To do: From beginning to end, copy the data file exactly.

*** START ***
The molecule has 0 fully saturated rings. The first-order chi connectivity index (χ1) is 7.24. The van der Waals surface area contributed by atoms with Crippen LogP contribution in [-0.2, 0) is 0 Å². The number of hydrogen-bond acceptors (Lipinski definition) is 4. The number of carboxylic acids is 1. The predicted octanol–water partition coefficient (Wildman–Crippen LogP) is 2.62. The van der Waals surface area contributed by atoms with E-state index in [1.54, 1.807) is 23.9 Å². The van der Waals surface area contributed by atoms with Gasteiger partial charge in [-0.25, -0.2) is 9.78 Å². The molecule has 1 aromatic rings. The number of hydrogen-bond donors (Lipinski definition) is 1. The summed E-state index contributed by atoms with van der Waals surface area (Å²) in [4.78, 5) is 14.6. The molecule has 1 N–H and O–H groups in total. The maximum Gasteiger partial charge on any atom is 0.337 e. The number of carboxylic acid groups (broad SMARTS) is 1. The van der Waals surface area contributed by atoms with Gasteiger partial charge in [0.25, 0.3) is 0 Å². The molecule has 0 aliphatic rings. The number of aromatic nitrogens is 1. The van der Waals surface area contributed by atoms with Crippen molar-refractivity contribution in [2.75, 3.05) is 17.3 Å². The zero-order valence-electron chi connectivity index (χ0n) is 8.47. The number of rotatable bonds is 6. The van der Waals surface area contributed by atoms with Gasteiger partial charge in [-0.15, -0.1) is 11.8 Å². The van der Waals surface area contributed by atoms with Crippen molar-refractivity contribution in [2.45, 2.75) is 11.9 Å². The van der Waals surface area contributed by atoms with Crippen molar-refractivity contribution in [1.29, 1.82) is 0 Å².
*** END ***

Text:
The molecule has 0 fully saturated rings. The first-order chi connectivity index (χ1) is 7.24. The van der Waals surface area contributed by atoms with Crippen LogP contribution in [-0.2, 0) is 0 Å². The number of hydrogen-bond acceptors (Lipinski definition) is 4. The number of carboxylic acids is 1. The predicted octanol–water partition coefficient (Wildman–Crippen LogP) is 2.62. The van der Waals surface area contributed by atoms with E-state index in [1.54, 1.807) is 23.9 Å². The van der Waals surface area contributed by atoms with Gasteiger partial charge in [-0.25, -0.2) is 9.78 Å². The molecule has 1 aromatic rings. The number of hydrogen-bond donors (Lipinski definition) is 1. The summed E-state index contributed by atoms with van der Waals surface area (Å²) in [4.78, 5) is 14.6. The molecule has 1 N–H and O–H groups in total. The maximum Gasteiger partial charge on any atom is 0.337 e. The number of carboxylic acid groups (broad SMARTS) is 1. The van der Waals surface area contributed by atoms with Gasteiger partial charge in [0.25, 0.3) is 0 Å². The molecule has 0 aliphatic rings. The number of aromatic nitrogens is 1. The van der Waals surface area contributed by atoms with Crippen molar-refractivity contribution in [2.75, 3.05) is 17.3 Å². The zero-order valence-electron chi connectivity index (χ0n) is 8.47. The number of rotatable bonds is 6. The van der Waals surface area contributed by atoms with Gasteiger partial charge in [-0.15, -0.1) is 11.8 Å². The van der Waals surface area contributed by atoms with Crippen molar-refractivity contribution in [2.45, 2.75) is 11.9 Å². The van der Waals surface area contributed by atoms with Crippen molar-refractivity contribution in [1.29, 1.82) is 0 Å².